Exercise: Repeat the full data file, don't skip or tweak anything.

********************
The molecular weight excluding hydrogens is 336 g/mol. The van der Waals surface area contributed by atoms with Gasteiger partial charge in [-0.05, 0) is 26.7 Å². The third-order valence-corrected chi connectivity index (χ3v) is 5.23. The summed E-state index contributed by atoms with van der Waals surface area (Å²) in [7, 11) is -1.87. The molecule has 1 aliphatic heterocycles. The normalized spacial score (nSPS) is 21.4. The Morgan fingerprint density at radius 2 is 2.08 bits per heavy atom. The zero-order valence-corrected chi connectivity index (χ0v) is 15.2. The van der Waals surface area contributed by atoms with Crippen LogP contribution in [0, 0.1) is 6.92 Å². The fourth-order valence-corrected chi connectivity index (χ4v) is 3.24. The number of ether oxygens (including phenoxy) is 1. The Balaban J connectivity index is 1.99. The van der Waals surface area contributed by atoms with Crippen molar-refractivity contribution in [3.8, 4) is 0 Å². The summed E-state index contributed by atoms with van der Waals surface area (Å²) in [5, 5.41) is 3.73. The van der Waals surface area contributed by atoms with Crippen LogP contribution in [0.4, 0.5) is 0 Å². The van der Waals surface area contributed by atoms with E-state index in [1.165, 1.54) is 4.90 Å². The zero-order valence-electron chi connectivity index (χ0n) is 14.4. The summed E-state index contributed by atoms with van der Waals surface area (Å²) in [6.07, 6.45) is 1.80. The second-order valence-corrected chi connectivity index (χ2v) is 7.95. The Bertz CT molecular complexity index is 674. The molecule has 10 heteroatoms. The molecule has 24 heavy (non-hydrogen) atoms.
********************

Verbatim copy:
The molecular weight excluding hydrogens is 336 g/mol. The van der Waals surface area contributed by atoms with Gasteiger partial charge in [-0.05, 0) is 26.7 Å². The third-order valence-corrected chi connectivity index (χ3v) is 5.23. The summed E-state index contributed by atoms with van der Waals surface area (Å²) in [7, 11) is -1.87. The molecule has 1 aliphatic heterocycles. The normalized spacial score (nSPS) is 21.4. The Morgan fingerprint density at radius 2 is 2.08 bits per heavy atom. The zero-order valence-corrected chi connectivity index (χ0v) is 15.2. The van der Waals surface area contributed by atoms with Crippen LogP contribution in [0, 0.1) is 6.92 Å². The fourth-order valence-corrected chi connectivity index (χ4v) is 3.24. The number of ether oxygens (including phenoxy) is 1. The Balaban J connectivity index is 1.99. The van der Waals surface area contributed by atoms with Crippen molar-refractivity contribution in [3.8, 4) is 0 Å². The summed E-state index contributed by atoms with van der Waals surface area (Å²) in [5, 5.41) is 3.73. The van der Waals surface area contributed by atoms with Crippen LogP contribution in [0.4, 0.5) is 0 Å². The van der Waals surface area contributed by atoms with E-state index in [1.165, 1.54) is 4.90 Å². The zero-order valence-electron chi connectivity index (χ0n) is 14.4. The summed E-state index contributed by atoms with van der Waals surface area (Å²) in [6.07, 6.45) is 1.80. The second-order valence-corrected chi connectivity index (χ2v) is 7.95. The Bertz CT molecular complexity index is 674. The molecule has 10 heteroatoms. The molecule has 24 heavy (non-hydrogen) atoms.